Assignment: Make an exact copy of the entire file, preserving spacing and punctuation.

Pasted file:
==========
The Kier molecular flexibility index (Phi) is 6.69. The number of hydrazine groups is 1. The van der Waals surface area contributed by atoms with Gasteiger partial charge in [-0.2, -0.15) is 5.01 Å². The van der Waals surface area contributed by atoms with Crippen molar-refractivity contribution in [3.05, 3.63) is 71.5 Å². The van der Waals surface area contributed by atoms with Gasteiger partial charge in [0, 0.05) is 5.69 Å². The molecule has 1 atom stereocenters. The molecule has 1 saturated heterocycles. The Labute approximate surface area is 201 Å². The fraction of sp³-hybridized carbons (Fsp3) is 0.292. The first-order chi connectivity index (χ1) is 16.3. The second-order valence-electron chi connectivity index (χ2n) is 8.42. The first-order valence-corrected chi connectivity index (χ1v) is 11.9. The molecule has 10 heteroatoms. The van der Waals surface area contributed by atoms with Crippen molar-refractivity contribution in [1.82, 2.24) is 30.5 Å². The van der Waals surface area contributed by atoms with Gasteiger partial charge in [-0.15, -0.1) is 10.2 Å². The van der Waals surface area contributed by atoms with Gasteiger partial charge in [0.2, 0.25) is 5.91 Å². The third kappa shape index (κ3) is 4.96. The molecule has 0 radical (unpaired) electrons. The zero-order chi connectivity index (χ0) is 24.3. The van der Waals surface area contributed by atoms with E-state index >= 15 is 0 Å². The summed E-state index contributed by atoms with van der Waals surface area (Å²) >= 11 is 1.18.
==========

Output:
The Kier molecular flexibility index (Phi) is 6.69. The number of hydrazine groups is 1. The van der Waals surface area contributed by atoms with Gasteiger partial charge in [-0.2, -0.15) is 5.01 Å². The van der Waals surface area contributed by atoms with Crippen molar-refractivity contribution in [3.05, 3.63) is 71.5 Å². The van der Waals surface area contributed by atoms with Gasteiger partial charge in [0, 0.05) is 5.69 Å². The molecule has 1 atom stereocenters. The molecule has 1 saturated heterocycles. The Labute approximate surface area is 201 Å². The fraction of sp³-hybridized carbons (Fsp3) is 0.292. The first-order chi connectivity index (χ1) is 16.3. The second-order valence-electron chi connectivity index (χ2n) is 8.42. The first-order valence-corrected chi connectivity index (χ1v) is 11.9. The molecule has 10 heteroatoms. The van der Waals surface area contributed by atoms with Crippen molar-refractivity contribution in [1.82, 2.24) is 30.5 Å². The van der Waals surface area contributed by atoms with Gasteiger partial charge in [-0.15, -0.1) is 10.2 Å². The van der Waals surface area contributed by atoms with Gasteiger partial charge in [0.2, 0.25) is 5.91 Å². The third kappa shape index (κ3) is 4.96. The molecule has 0 radical (unpaired) electrons. The zero-order chi connectivity index (χ0) is 24.3. The van der Waals surface area contributed by atoms with E-state index >= 15 is 0 Å². The summed E-state index contributed by atoms with van der Waals surface area (Å²) >= 11 is 1.18.